Duck Hunting photo

We’ve written a good bit on this blog about the loss of land in southern Louisiana due to the levees and other flood-control structures on the Mississippi River. We’ve covered some of the overwhelming problems with nitrate pollution coming from the corn boom in the Midwest, made worse by the draining of wetlands and channelizing of creeks that control the floods and filter the waters (and produce our ducks and fisheries). We’ve touched a little bit on how these combinations produce the hypoxic region of the Gulf of Mexico known as the Dead Zone (a lifeless saltwater desert as big as New Jersey this year, and growing with every new spring flood of pollutants from the heartland) that is killing our commercial and sport fisheries.

These troubles are not mysterious. We cause them. But what we cannot seem to do is connect the dots between the draining of wetlands along the mighty Missouri River in South Dakota, and the ruin or survival of a family-owned fish- and crab-packing house in the fast-sinking little town of Cocodrie, Louisiana. It’s not some oooh-man, oooh-wow New Age notion that all things are interconnected. It’s reality, and it is as clear as the connection between making a dollar to buy gas to put in a boat and then motoring upriver to catch fish. No work, no dollar, no gas, no boat ride, no fish, no supper. But in the case of the environment, we just don’t seem to get even the most obvious connections.

The Theodore Roosevelt Conservation Partnership aims to change that. In the new Barnyard to Boatyard Exchange, three South Dakota farming couples from the Missouri River basin country will travel south to the Cajun country of Cocodrie, Louisiana, to travel on commercial and sport fishing boats and learn about the wild place where their river goes, and the people whose lives and livelihoods depend on the quality of the water in it. In return, three couples from the Cocodrie area, from the worlds of commercial fishing, tourism, and sport fishing will head upriver to Sioux Falls, South Dakota, to drive tractors, learn about the business of farming, livestock production, and water, and see the places where the water that provides their livelihoods actually comes from.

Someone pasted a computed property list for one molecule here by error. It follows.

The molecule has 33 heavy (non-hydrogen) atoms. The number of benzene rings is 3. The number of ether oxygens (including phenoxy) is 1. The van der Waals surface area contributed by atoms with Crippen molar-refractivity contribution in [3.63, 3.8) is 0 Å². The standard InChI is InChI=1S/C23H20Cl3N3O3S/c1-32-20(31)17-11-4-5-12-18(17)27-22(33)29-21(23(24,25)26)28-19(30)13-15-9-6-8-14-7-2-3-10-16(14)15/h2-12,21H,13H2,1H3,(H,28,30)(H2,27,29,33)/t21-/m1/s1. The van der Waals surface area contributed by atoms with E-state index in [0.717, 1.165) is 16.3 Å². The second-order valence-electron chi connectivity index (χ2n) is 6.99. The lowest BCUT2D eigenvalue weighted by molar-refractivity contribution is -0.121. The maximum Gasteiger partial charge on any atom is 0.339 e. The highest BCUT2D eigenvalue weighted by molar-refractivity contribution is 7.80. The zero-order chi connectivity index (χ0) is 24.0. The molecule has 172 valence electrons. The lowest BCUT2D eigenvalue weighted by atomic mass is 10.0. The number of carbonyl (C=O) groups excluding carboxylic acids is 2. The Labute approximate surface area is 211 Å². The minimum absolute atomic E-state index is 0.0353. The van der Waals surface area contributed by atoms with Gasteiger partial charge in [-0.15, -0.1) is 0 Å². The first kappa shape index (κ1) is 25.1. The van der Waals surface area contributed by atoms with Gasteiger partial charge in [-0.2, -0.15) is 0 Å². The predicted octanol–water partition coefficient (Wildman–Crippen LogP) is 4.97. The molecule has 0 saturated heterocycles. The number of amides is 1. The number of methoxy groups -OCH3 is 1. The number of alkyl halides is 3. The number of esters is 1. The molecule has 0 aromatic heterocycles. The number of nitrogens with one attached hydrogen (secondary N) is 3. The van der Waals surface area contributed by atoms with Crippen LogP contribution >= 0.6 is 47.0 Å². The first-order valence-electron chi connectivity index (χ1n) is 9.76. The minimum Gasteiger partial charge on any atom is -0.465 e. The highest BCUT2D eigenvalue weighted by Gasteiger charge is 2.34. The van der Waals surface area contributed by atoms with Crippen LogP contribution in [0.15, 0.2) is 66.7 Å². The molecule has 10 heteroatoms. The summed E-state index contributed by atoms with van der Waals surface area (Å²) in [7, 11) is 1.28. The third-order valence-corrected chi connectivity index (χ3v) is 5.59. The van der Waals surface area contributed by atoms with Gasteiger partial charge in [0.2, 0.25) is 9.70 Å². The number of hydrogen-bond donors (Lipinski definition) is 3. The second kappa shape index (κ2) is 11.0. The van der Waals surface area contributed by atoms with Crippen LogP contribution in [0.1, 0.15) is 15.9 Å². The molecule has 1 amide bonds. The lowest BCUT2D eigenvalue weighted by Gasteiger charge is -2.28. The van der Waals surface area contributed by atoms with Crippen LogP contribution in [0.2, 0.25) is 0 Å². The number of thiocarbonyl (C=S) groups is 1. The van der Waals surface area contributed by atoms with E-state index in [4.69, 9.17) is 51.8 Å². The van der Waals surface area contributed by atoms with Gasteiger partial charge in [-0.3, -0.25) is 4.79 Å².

“It’s time to cross boundaries,” said Tim Kizer, the private lands field coordinator for the TRCP, “whether state lines or mental barriers, to gain a greater understanding of conservation in America, as well as the role that businesses at both ends of the Mississippi River play in the sustainability of our clean water, abundant wildlife habitat, productive farm fields, and fruitful fisheries.”

I’m proud to know and to have fished with Tim Kizer, and I can honestly say that there is no one who is better suited to run this exchange. Tim is a former U.S. Army paratrooper, a businessman and rice farmer from the Arkansas Delta who, depending on the season, spends every spare minute fishing for crappie and smallmouth, shooting ducks, chasing whitetails or training bird dogs. He’s a fanatical and very practical lifelong outdoorsman. In the past few months, he’s been travelling the Mississippi River basin, talking to his fellow farmers, to hunters and fishermen and policy makers and cafe-owners, trying to make the connections, to figure out how to solve these water quality, flooding, and wetlands-loss problems before they become a crisis. The idea for the Barnyard to Boatyard Conservation Exchange was born in those long conversations, between so many people who have so much in common and who depend on the same river system.

“These are some of the best people- on both ends of the river- that I’ve ever met,” Tim told me, “and we’re all pretty excited about this exchange. Nobody in Louisiana blames the farmers or anybody else for what’s happening upstream. Everybody knows that we’re in this together–and we’ll solve it together.”